Q1 2022 Community Report and Naavik Analysis

In the first quarter of 2022, YGG spent $1.6M on game partnerships — $365k was spent on NFT assets (23%) and the remaining $1.3M (77%) was spent on governance tokens. This means that governance tokens are as important as NFTs, since they help to ensure the guild is able to influence the direction that games go in.

Q1 2022 Community Report

Unfortunately, YGG has not published a treasury report since September 2021 (likely due to underperformance of assets across the board). Looking back to NFT ownership at that time, Embersword, Axies, and Guild of Guardians Guilds were the largest holdings:

At that time, the biggest partnerships were with Illuvium, Thetan Arena, and Star Atlas.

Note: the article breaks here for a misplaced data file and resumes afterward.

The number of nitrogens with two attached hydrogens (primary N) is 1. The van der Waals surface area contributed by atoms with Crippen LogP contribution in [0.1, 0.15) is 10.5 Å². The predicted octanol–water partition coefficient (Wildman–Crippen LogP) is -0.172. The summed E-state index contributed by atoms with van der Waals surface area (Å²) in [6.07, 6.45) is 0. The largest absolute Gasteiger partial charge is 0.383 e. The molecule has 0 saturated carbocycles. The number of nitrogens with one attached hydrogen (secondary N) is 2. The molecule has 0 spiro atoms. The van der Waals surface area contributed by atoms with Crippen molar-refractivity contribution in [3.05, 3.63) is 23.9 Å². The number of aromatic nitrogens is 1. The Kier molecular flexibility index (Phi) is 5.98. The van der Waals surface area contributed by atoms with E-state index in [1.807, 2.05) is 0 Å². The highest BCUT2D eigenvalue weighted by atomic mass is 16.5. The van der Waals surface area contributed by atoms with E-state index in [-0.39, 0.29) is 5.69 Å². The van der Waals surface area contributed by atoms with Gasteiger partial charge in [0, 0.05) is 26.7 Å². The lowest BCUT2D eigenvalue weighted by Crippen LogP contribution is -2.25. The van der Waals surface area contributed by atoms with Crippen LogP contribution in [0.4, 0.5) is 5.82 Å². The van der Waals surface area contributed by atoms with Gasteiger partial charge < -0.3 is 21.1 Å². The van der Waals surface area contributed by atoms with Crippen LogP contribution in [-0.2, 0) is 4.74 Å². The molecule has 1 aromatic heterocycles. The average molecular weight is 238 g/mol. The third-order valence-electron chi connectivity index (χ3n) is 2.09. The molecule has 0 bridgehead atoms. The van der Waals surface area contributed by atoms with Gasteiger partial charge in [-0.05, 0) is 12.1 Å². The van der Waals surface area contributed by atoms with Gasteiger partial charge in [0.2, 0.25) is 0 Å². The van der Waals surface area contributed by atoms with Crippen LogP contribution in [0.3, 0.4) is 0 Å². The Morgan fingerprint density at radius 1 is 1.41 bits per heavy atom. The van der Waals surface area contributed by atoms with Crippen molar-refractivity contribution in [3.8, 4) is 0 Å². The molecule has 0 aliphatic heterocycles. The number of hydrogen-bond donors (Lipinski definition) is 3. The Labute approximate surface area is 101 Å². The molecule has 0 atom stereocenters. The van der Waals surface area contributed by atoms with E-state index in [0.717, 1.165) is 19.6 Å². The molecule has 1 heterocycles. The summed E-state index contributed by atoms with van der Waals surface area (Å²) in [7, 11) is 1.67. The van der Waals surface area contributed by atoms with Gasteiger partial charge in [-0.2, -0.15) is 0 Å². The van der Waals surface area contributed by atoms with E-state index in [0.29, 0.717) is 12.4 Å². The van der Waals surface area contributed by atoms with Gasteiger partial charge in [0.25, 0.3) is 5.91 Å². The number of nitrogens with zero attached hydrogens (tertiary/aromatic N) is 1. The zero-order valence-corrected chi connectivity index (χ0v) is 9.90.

While we wait for another treasury report, this data is the best one available when looking at specific project exposure and ownership.

In addition to partnerships, it’s important to add that YGG has generated substantial rewards from DeFi staking since its inception. The company staked governance tokens from a wide variety of investments, and in Q1 2022 it generated over $2.9M in rewards.

YGG’s Dangerous Coupling With Axie Infinity 

In the January report, we left off by noting:

So far, YGG has overcome one of the toughest parts of any new venture: starting. It bet on the right game - Axie Infinity - out of the gate, used early momentum to raise significant capital, and is using that capital to build a more diverse and complex organization. With Axie Infinity’s economy now struggling and more blockchain games releasing, the challenge becomes picking the next winners and diversifying YGG’s revenues and AUM. Also, with the rise of other guilds, YGG is put in a position where it must think about building long-term competitive advantages over others.”